The Oregon Water Resource Department (OWRD) rates the Winchester Dam a “high hazard” – the highest danger rating – meaning “the department expects loss of human life to occur if the dam fails.”

OWRD rated the dam condition as being “poor.

OWRD requires “high hazard” dams to be inspected annually and told the Winchester Water Control District (WWCD), the owners of the dam, that “consideration must be given to a permanent dam, the existing wooden dam being considered as temporary in nature … either reconstruction or removal of the dam would be necessary.”

A permanent cement dam would cost about $50 million – more than the 99 WWCD members – some of the wealthiest residents of Douglas County, Oregon – want to pay to retain their 7,500-foot long private water ski lake behind the dam.

OWRD instructed WWCD to “inspect the dam on a semiannual basis, once a year with the water drawn down.”

But OWRD only drained and inspected the Winchester Dam three times in 47 years – in 1976, 1987, and 2013. Each inspector reported serious deficiencies and reitterated the need for annual inspections. But the dam hasn’t had a comprehensive structural inspection since 1987, when it was determined that 10% of the dam wall was leaking. During that half century, the WWCD made the most inexpensive and ineffective repairs to the dam as possible.

After the 2013 inspection, OWRD found the dam’s up slope, crest and downslope were all described as “urgent dam safety issues – action now.” OWRD went on to say that “The dam’s condition rating has been downgraded to poor and may be downgraded further to unsatisfactory if the dam safety issues are not addressed in the very near future.”

And yet, a decade later, neither Phil Ward, Director of OWRD nor WWCD has taken any action to protect the downstream residents and the general public.

The large concrete southern abutment of the Winchester Dam is the location of the old powerhouse from the bygone days, sixty years ago, when the dam was hydroelectric. Most people don’t know that the contractors never excavated all the way down to the bedrock beneath the southern abutment and so the concrete was poured on top of sediment and mud. 

Consequently, for decades the forceful river current has excavated beneath the concrete, creating huge holes under the dam that have been leaking for half a century. Fearing for their own safety, scuba divers hired to inspect the damage refused to go anywhere near the leak for fear they’d be sucked into the hole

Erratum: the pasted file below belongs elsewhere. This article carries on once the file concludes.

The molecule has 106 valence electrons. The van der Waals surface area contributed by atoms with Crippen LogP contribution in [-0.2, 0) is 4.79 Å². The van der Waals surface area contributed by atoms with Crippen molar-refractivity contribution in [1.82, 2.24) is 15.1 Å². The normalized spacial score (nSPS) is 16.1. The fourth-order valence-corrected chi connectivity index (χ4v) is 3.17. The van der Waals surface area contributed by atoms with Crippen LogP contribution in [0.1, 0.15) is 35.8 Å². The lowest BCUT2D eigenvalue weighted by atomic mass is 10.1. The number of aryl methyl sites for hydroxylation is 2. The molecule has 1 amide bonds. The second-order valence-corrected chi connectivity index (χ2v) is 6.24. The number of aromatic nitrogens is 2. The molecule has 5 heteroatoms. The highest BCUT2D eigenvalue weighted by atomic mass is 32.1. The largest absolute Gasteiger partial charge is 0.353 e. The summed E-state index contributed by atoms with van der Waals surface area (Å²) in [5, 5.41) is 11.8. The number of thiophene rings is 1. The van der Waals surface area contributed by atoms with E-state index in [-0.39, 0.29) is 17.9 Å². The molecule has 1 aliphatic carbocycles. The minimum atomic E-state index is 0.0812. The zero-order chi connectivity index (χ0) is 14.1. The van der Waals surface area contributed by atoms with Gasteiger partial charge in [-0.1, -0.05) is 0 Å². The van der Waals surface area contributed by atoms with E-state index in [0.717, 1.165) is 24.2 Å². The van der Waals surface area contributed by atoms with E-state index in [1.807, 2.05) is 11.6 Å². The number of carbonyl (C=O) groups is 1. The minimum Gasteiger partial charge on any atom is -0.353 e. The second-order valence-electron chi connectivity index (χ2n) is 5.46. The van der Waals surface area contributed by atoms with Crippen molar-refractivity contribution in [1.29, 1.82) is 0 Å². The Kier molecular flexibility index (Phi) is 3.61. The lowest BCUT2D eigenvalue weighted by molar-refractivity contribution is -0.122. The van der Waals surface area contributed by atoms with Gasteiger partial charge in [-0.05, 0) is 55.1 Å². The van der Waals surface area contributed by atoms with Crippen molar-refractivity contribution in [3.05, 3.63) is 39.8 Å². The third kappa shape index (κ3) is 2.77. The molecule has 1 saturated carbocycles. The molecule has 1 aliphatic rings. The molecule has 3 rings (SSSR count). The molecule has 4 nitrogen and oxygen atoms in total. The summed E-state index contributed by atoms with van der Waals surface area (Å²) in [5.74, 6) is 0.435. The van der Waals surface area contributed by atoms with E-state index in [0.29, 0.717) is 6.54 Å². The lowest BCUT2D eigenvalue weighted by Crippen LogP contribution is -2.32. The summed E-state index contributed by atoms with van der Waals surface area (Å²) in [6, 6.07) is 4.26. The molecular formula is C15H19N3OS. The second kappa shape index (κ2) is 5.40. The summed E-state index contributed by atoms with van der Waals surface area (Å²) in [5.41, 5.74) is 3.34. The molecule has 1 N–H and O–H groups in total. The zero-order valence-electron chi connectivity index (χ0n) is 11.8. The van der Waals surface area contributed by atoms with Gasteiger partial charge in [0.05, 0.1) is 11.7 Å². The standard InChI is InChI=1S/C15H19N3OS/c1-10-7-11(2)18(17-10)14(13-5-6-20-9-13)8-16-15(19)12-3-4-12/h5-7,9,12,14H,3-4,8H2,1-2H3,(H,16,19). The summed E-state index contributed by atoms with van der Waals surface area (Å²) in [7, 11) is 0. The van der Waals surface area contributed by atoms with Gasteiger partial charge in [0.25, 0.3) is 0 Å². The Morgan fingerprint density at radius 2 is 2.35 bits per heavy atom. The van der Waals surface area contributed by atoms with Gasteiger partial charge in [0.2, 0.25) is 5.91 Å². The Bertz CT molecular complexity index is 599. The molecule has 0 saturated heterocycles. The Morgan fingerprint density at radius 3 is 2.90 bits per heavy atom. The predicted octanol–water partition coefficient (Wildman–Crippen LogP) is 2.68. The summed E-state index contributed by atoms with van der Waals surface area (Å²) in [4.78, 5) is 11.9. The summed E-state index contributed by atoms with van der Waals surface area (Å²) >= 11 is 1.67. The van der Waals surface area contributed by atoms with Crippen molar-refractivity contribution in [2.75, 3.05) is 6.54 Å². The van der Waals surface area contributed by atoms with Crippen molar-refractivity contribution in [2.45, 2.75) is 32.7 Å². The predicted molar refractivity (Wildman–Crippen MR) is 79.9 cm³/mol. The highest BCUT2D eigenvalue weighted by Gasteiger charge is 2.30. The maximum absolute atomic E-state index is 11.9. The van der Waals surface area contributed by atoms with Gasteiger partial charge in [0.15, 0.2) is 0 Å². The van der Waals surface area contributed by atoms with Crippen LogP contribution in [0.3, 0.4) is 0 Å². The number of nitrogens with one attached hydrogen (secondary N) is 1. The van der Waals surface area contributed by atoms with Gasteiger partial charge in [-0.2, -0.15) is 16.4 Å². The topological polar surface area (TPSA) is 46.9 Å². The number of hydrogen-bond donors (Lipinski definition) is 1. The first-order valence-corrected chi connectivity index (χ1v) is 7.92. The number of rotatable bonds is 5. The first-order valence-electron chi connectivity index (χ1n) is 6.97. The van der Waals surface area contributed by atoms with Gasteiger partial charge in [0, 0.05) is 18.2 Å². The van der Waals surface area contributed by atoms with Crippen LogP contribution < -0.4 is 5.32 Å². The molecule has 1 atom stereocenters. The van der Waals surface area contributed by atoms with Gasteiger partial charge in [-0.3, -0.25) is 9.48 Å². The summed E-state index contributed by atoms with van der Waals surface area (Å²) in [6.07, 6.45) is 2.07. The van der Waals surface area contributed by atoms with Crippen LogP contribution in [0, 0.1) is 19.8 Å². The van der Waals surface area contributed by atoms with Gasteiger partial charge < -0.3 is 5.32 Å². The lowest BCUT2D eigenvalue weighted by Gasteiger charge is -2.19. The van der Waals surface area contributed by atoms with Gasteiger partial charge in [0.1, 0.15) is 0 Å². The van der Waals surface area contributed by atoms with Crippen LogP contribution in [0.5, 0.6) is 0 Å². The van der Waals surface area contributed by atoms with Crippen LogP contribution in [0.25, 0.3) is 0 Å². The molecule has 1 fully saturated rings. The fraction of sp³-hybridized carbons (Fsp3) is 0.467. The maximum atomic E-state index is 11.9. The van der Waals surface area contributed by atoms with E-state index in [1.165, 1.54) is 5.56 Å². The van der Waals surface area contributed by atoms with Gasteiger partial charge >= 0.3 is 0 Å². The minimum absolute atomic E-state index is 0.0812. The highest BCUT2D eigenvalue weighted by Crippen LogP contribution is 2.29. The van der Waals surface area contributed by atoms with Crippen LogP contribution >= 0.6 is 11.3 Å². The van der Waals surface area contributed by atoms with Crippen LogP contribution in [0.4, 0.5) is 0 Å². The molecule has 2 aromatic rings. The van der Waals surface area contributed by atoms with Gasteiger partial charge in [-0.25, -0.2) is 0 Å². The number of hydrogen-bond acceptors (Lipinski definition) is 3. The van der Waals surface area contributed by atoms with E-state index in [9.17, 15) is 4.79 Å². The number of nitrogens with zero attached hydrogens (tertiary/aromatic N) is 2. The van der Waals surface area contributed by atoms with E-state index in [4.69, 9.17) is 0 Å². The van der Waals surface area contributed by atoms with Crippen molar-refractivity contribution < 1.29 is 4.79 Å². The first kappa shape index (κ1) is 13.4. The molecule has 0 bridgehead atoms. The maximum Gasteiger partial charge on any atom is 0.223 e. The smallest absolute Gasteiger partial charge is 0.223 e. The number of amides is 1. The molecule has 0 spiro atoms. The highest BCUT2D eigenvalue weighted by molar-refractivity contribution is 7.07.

These holes beneath the dam’s foundation created a whirlpool [see photo below] in the private water ski lake behind the dam. So, WWCD haphazardly dropped sandbags onto the suspected upstream leak in an attempt to plug the hole.

Sandbags piled on top of the huge hole under the Winchester Dam

When this didn’t stop the leak, WWCD (and the agencies that approve its permits) were conveniently forced into yet another “emergency” situation. Despite the obvious conflict of interests, in 2018, Basco Logging, Inc. owned by WWCD board member Juan Yraguen, was hired to drain the lake and repair the leak. 

Predictably, Yraguen, a contractor with no dam repair qualifications, botched the job and polluted the North Umpqua resulting in a fish kill recorded by the Oregon Department of Fish and Wildlife. 

In an October 19, 2019, letter to the Oregon Department of Environmental Quality Yraguen claimed that “the repair of the hydraulic leak under the gate/south powerhouse structure has been permanently resolved.” 

But this statement was false.

According to state dam safety officials, “…we observed a whirlpool near the old powerhouse. The location of the whirlpool was a few feet upstream from where the sink hole was observed during the 2018 inspection that led to the October 2018 repair work.”

Ironically, in 2018, the same state agencies that continue to allow Ryan Beckley to repair the Winchester Dam without proper permits were forced to slap WWCD’s previous contractor, Basco Logging, Inc.,  – owned by yet another WWCD board member Juan Yraguen – with a $58,378 fine for pouring pollutants and cement into the river that entered the public drinking water system and killed a lot of lampreys, steelhead, and salmon.

When Yraguen appealed the fine, DEQ inexplicably lowered it from $58,378 to $19,517, setting another terrible precedent.

Decisions of this kind only serve to encourage and embolden bad actors like Juan Yraguen and Ryan Beckley – both of whom are WWCD board members.

The August 2023 repairs of the Winchester Dam resulted in the biggest fish kill on an Oregon river this year – hundreds of thousands of native fish were needlessly slaughtered. The Oregon Department of Fish and Wildlife slapped the dam repair contractors and the WWCD with a $27.6 million fine.

The only way to protect downstream residents is to remove the Winchester Dam.

Bring down the dam. Bring back the fish and the jobs.